Three Generations Support  Campus Growth

Three Generations Support Campus Growth

Three generations get together in the gym at the J. Paul Hyman, Lindsay Neuren, Hudson Neuren (age 3.5), Laura Hyman, Marissa Sternberg, Dot Sternberg (8 months), Jordan Neuren, Amy Hyman, Lou Reyelts (age 2), Gerry Reyelts, Abe Sternberg (age 3), Todd Sternberg. Photo credit Elizabeth Hood.

With deep Austin roots, three generations of Hyman family members—Ethyl Rosenblatt, Paul and Laura Hyman, and Amy Hyman, Lindsay Neuren and Marissa Sternberg—have supported the expansion and renovation of Shalom Austin through the Generations Campaign. Three family members, mother Laura Hyman and sisters Amy Hyman and Lindsay Neuren, explained why it is so important to their family to give to Austin's Jewish community.

Laura Hyman

"The Dell Jewish Community Campus is an integral part of our family life. Not only do we work out here at the fitness center, as a new grandmother, I love coming to Tot Shabbat to spend time with my grandchildren," Laura said.

"It's extra special when I can bring my mother, Ethyl Rosenblatt. It's not often that you see four generations in a room together, and the campus gives all of us a place to spend meaningful time together. So supporting the Generations Campaign is a natural fit for our family," she added.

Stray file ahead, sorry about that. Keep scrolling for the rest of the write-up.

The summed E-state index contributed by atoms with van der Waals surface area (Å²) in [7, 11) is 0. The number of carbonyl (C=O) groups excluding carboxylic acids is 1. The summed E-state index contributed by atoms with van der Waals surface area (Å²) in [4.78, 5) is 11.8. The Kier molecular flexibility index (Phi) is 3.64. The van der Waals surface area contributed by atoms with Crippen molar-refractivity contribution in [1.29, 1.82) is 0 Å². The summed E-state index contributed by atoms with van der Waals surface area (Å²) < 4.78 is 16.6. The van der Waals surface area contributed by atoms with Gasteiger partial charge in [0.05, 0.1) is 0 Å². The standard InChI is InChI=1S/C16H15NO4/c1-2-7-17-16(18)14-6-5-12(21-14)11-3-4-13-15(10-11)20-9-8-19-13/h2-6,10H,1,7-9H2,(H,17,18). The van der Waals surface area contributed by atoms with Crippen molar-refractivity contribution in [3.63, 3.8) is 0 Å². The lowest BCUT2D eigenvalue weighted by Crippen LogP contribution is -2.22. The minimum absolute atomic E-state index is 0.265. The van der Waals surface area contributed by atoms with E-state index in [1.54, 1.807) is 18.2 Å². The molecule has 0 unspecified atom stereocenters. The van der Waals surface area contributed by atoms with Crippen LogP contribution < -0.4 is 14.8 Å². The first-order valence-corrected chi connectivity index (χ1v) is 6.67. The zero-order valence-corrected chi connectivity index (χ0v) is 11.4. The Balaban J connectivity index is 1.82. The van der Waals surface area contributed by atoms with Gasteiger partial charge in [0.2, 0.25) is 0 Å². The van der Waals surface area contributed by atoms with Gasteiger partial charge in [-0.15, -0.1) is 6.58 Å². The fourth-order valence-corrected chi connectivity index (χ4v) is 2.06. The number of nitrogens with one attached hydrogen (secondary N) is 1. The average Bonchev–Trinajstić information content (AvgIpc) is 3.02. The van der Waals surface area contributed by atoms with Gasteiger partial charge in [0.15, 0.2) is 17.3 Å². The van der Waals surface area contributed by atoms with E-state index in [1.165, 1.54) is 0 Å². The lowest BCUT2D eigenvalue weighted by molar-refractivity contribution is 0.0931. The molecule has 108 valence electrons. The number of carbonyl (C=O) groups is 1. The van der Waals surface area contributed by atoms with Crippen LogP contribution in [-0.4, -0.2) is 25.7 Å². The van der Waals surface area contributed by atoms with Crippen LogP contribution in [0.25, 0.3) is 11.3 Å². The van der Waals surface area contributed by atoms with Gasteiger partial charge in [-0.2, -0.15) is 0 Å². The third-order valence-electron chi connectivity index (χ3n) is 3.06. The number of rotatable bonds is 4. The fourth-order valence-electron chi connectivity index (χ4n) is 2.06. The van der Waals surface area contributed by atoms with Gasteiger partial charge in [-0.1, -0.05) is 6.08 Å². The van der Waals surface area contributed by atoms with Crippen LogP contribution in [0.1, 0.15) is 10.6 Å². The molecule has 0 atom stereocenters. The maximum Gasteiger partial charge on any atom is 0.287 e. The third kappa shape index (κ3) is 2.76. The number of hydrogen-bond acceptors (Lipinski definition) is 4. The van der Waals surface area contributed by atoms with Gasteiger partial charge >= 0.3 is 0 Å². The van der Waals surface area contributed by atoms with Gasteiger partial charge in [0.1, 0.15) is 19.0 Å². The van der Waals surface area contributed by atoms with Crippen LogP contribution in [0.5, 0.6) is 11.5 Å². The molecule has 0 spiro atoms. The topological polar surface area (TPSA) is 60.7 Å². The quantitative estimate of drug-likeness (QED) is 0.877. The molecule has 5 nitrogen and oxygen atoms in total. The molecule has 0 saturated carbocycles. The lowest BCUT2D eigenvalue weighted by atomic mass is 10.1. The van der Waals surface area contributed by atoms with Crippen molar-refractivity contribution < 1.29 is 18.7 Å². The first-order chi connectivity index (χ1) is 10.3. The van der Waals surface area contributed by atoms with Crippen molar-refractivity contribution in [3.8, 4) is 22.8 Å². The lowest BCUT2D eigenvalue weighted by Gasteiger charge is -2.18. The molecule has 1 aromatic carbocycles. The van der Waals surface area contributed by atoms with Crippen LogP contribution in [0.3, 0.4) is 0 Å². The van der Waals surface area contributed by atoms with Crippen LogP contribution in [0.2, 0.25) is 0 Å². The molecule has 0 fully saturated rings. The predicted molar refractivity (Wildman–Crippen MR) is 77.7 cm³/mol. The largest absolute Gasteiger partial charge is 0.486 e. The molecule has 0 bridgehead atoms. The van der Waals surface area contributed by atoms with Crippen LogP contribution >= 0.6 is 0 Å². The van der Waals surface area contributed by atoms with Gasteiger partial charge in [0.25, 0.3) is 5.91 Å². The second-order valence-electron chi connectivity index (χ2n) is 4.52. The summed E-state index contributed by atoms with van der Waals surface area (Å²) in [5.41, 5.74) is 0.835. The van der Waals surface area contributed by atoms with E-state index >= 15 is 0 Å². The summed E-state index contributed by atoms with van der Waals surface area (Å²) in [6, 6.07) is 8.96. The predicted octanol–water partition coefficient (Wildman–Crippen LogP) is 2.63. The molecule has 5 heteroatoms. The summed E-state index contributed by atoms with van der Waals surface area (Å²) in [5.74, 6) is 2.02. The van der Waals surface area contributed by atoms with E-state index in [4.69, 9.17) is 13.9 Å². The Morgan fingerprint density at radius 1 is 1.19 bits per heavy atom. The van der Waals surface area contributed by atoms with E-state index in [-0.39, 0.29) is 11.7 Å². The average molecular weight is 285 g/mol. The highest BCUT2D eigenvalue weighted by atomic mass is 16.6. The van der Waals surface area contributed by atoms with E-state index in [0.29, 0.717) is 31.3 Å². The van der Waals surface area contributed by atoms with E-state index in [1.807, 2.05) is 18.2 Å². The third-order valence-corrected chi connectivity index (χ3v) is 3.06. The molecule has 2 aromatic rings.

Amy Hyman

Amy Hyman, Shalom Austin senior development director, said, "Growing up in Austin, we didn’t have a place to go, a place to call our Jewish home, like we have today. Now, my entire family works out here, our children go to school here, we pray here, and I am fortunate enough to also work here."

She added, "I think about my dad, also a native Austinite, and Jewish life was so different for him back then. We made a Generations gift as a family because we know how much we, and our entire community, will benefit from this investment."

Lindsay Neuren

Neuren remembers when the Dell Jewish Community Campus opened when she was in high school. At that time, she and her twin sister Marissa worked at the fitness center at the front desk, gym and babysitting room.

"It's kind of cool that it's come full circle. Our kids are all at the JCC now for the ECP," said Neuren, who has a three-year-old and is expecting a baby.

"It's a huge part of our daily life. Our kids love going to school there. We make a conscious effort to make sure that they are integrated into their Jewish traditions and to people that share the same traditions with them," she said.

Neuren returned to Austin after moving away to find a much larger Austin Jewish community than she remembered, which has served as an important social outlet.

"We wanted to make more Jewish friends. A lot of our friends here are not Jewish from growing up here. So for us, the ECP has been a huge avenue into us meeting other couples and families that we have become really good friends with. I don't think we would have met them if we had gone to a different day care. There's such a sense of community within the ECP. Socially, it's been amazing just to meet other families with kids the same age," she said. ■

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